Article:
A picture of a man spray foaming the attic ceiling on the left side, and a picture of a close up with grey fibers showing blown in cellulose on the right side of this versus comparison.

Photo credit: mironovm

Insulation can improve your home’s energy efficiency, as insulated spaces provide better temperature control in both hotter and colder seasons. If you’re planning to insulate your home, you want a sustainable, durable, high-quality insulating material.

Between spray foam and blown-in cellulose, which is better?

Both spray foam and blown-in cellulose insulation have their advantages. Spray foam has a higher R-value, so it’s the more effective insulator. But cellulose is better at insulating street noise.

In this article, we’ll discuss both spray foam and blown-in cellulose insulation in detail. Then we’ll compare these two insulating materials so you can decide which is the best one for your home. You won’t want to miss it!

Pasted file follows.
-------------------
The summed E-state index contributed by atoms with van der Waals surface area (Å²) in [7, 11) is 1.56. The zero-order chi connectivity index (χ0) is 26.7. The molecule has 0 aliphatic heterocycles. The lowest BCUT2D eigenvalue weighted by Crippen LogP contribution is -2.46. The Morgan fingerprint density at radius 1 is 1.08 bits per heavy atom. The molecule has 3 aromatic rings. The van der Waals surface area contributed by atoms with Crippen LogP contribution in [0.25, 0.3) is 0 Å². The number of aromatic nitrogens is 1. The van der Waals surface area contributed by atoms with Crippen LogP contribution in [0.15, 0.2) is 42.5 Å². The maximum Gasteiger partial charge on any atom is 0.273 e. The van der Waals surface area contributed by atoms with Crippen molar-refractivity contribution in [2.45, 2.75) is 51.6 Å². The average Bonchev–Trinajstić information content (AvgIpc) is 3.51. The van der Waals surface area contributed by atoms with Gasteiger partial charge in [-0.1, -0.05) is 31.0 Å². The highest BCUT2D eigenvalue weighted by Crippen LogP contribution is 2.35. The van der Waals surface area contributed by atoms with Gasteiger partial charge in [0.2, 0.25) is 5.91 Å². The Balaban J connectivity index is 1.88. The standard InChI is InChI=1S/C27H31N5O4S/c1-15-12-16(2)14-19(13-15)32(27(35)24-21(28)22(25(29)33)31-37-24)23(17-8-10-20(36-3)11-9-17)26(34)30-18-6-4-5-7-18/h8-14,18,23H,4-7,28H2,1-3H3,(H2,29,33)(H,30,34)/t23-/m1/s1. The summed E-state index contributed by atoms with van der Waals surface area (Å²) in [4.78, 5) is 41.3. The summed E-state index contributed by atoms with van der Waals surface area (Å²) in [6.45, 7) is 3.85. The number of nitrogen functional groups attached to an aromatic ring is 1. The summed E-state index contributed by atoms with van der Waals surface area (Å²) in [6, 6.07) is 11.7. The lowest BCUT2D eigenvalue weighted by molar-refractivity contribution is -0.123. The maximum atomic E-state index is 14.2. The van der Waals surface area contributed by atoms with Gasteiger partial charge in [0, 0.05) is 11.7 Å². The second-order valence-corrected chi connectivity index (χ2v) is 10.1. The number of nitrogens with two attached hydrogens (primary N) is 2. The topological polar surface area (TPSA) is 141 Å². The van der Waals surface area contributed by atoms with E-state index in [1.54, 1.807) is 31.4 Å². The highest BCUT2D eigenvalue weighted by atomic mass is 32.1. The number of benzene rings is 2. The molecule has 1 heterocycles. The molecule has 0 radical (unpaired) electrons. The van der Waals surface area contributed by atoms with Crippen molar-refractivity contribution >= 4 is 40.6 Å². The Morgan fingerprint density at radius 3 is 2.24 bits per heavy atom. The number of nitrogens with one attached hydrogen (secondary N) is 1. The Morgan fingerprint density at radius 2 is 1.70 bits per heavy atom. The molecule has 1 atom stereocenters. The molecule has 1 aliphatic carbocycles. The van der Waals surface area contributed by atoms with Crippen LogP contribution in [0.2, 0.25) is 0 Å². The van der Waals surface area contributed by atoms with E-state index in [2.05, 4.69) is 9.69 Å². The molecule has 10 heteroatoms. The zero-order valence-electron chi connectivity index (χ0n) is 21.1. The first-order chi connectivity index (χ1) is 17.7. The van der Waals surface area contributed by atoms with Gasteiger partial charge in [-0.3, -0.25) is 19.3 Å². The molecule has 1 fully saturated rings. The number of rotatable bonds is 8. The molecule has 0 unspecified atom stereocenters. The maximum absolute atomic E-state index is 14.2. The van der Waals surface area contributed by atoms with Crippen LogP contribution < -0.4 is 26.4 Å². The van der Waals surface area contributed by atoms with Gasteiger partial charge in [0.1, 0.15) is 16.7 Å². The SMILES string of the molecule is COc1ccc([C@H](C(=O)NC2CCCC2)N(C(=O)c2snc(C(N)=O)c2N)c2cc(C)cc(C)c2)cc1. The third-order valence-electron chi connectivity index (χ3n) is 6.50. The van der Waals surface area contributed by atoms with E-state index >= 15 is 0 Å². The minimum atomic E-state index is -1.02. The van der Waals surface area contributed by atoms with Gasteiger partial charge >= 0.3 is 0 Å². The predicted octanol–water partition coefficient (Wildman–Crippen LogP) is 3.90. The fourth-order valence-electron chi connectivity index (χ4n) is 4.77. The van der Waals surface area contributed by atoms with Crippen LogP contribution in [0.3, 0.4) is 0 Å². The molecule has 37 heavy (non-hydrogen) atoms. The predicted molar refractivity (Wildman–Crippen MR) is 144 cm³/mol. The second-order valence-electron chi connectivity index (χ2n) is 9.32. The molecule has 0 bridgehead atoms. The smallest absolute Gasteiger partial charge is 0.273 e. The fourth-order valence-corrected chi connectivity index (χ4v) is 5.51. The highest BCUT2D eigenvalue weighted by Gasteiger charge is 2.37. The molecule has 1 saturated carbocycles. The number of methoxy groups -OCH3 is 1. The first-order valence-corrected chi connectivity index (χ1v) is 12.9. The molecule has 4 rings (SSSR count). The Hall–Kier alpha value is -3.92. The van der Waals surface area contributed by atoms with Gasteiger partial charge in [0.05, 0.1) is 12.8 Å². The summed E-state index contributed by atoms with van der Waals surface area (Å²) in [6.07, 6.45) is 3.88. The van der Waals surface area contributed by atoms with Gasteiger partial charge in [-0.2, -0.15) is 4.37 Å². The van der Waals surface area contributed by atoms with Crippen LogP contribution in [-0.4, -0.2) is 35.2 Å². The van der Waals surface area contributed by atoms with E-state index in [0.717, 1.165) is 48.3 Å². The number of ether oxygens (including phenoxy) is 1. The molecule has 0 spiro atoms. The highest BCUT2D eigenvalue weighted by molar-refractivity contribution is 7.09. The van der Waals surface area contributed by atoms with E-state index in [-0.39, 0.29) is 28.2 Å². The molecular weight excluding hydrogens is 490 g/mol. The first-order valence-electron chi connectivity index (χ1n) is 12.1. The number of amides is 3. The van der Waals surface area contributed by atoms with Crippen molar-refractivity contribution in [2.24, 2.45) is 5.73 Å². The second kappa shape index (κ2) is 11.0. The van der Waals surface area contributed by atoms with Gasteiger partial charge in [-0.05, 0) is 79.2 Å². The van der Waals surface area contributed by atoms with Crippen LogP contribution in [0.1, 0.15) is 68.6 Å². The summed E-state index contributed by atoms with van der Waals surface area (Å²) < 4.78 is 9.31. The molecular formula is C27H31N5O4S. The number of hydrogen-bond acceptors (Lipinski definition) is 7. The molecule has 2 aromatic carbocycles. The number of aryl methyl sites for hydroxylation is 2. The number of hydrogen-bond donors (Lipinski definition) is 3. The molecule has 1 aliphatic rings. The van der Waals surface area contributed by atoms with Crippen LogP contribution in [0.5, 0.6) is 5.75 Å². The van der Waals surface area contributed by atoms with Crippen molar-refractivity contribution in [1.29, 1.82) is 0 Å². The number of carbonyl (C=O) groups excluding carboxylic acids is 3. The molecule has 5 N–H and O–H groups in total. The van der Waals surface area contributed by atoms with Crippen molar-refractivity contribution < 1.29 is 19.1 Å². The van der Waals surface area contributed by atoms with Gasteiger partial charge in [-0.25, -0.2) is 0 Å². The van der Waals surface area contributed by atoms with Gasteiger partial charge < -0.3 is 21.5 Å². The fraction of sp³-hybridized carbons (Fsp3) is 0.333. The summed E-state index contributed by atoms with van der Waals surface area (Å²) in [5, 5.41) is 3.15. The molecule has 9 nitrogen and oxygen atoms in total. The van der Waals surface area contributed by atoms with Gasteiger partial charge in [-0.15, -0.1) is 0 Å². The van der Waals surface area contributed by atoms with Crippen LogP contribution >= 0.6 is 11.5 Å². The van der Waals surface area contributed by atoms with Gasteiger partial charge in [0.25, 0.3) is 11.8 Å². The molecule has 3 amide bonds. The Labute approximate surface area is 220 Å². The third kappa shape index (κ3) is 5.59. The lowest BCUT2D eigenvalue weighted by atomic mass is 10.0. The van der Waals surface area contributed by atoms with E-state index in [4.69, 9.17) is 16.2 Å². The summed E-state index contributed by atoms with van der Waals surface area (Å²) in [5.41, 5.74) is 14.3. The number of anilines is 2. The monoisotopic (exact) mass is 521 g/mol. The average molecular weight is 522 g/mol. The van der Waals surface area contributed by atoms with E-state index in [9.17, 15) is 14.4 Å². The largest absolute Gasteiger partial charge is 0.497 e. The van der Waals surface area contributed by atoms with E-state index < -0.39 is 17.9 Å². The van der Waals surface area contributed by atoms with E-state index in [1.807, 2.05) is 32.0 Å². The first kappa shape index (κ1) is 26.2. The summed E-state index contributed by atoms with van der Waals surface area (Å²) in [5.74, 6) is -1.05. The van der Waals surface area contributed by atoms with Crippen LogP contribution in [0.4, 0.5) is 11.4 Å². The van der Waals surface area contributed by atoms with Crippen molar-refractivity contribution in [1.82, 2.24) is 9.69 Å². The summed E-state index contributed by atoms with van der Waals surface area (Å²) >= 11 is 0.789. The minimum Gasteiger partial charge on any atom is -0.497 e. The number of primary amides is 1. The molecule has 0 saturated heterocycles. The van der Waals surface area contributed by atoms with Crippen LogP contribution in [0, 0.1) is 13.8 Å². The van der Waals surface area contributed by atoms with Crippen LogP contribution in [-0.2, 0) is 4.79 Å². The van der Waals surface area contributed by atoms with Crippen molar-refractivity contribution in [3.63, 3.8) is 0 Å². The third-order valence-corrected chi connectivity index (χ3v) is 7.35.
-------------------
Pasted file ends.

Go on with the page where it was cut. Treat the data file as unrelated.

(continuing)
First, let’s talk about spray foam insulation.

What Is Spray Foam Insulation?

Spray foam is made of polyol resin and isocyanate. Polyol is a type of hydroxyl compound, while isocyanate is a bonding compound that’s often used in surface coating to produce rigid foams such as spray foam.

When you first apply spray foam, it might not look like much, but it quickly begins expanding. Its liquid volume can increase to between 30 and 60 times more than what it was when you initially sprayed the foam. The thermal resistance of spray foam insulation is one of its most defining features and the reason so many homeowners flock to it.

Heat can transfer in three different ways: convective, radiant, and conductive heat transfer. Convective heat transfer is when heat occurs somewhere else, such as outside of the home, and then air and water transfer the heat into the home, warming it up.

Radiant heat transfer occurs when heat energy from warm surfaces is then absorbed by less reflective surfaces. Finally, conductive heat transfer is how thermal energy travels between substances when one’s temperature is higher than the other.

Spray foam insulation can halt all three forms of heat transfer, giving it a well-earned high R-value. An R-value is a measurement of how well insulation blocks heat flow.